Summary and Analysis: "Dry September"
The opening paragraph of "Dry September" sets the tone of the story by focusing on the oppressive heat and the resultant, uncontrolled and heated passions of Jefferson's citizens. Sixty-two hot, rainless days have created a frustration among the townspeople and have fueled Miss Minnie's accusation that she was raped by a black man. The first sentence stresses the rapidity with which the rumor — "like a fire in dry grass" — has spread throughout the town. The dry spell also causes the twilight to appear "bloody red," which emphasizes the bloody events that are about to transpire. Already fueling people's need for violence, the alleged attack has occurred in the early morning of the day that begins the story. Faulkner establishes a major theme by linking the rumor of Miss Minnie's attack and the weather: Throughout the story, characters refer to the weather as an excuse for their behavior.
The first few paragraphs — typically Faulknerian with their long sentences of distorted but elaborate syntax — suggest another major theme, the questionable reliability of Miss Minnie's accusation. The men assembled in the barbershop are unsure about the Southern woman's claim: "Attacked, insulted, frightened: none of them . . . knew exactly what had happened," or whether anything had happened at all. We must remember the discussion of the White Goddess concept as we form opinions about these men; it should surprise none of us that many characters, although they have their private doubts about the truthfulness of Miss Minnie's claim, do nothing to question her or to stop the killing.
Appropriately, the story begins in a barbershop, a symbolic gathering place for small-town gossipers. The spokesman for quiet, calm justice is Henry Hawkshaw, one of the barbers. In his support of the accused Will Mayes, Hawkshaw is instantly on the defensive as he insists repeatedly that those men who want to act rashly should first find out the facts before they rush to judgment.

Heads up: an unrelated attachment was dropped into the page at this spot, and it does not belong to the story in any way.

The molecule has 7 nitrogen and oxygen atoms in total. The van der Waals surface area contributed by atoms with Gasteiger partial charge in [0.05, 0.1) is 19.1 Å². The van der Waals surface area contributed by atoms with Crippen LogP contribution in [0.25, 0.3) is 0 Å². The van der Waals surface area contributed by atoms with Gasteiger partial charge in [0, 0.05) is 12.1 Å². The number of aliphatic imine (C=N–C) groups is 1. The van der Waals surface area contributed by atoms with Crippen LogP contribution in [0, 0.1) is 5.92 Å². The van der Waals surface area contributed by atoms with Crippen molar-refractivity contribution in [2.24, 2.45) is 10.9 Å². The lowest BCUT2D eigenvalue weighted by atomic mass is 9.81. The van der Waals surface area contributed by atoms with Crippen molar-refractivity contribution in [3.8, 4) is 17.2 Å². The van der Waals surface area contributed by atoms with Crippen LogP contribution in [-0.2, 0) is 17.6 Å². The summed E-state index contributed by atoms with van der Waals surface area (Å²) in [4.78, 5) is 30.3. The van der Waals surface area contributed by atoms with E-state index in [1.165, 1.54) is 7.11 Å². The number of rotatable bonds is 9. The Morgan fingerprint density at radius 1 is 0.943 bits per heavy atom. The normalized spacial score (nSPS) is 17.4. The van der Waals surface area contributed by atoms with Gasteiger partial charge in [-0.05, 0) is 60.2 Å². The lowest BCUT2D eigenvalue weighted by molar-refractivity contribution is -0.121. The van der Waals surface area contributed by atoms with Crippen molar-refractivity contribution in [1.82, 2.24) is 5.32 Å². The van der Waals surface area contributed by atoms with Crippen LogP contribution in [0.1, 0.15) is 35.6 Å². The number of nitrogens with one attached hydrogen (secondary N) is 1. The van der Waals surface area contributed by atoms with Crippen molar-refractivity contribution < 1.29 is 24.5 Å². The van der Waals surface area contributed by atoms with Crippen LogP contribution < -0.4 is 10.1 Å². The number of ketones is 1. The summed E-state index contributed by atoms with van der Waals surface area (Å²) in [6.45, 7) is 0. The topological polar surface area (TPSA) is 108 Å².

In the midst of the tension caused by the rumor, Hawkshaw is the voice of reason. His patience and persistence in wanting facts and justice represent the sane approach — in contrast to the others' irrational violence. But he is immediately trapped by the stereotype of being a "damn niggerlover." At the time of this story, if a Southern white person defended a black man, that person automatically was called a "niggerlover." To a white Southerner, the horror of being called this epithet far outweighed a need for any justice: When McLendon demands to know "Who's with me?" some of the men enthusiastically join him, while others "sat uncomfortable, not looking at one another, then one by one they rose and joined him." These holdouts eventually give in out of fear of being labeled pro-black and because of a mob mentality that punishes individuals who hesitate to join a cause-no matter how violent.
Throughout Section I, and later in Section III, Hawkshaw represents a concept of humane justice, but he proves ineffective when pitted against McLendon, who uses the Southern culture's fears and prejudices to enrage men to commit violent acts. Hawkshaw's sense of justice is no weapon against McLendon's fierce bigotry. These two men represent diametrically opposed points of view: Hawkshaw is calm, reasonable, and just; McLendon is wild, impassioned, and sadistic. Their opposition is best expressed when Hawkshaw, responding to McLendon's goading of the men to join him in capturing Will Mayes, returns McLendon's stare without flinching. Faulkner notes of the two men, "They looked like men of different races."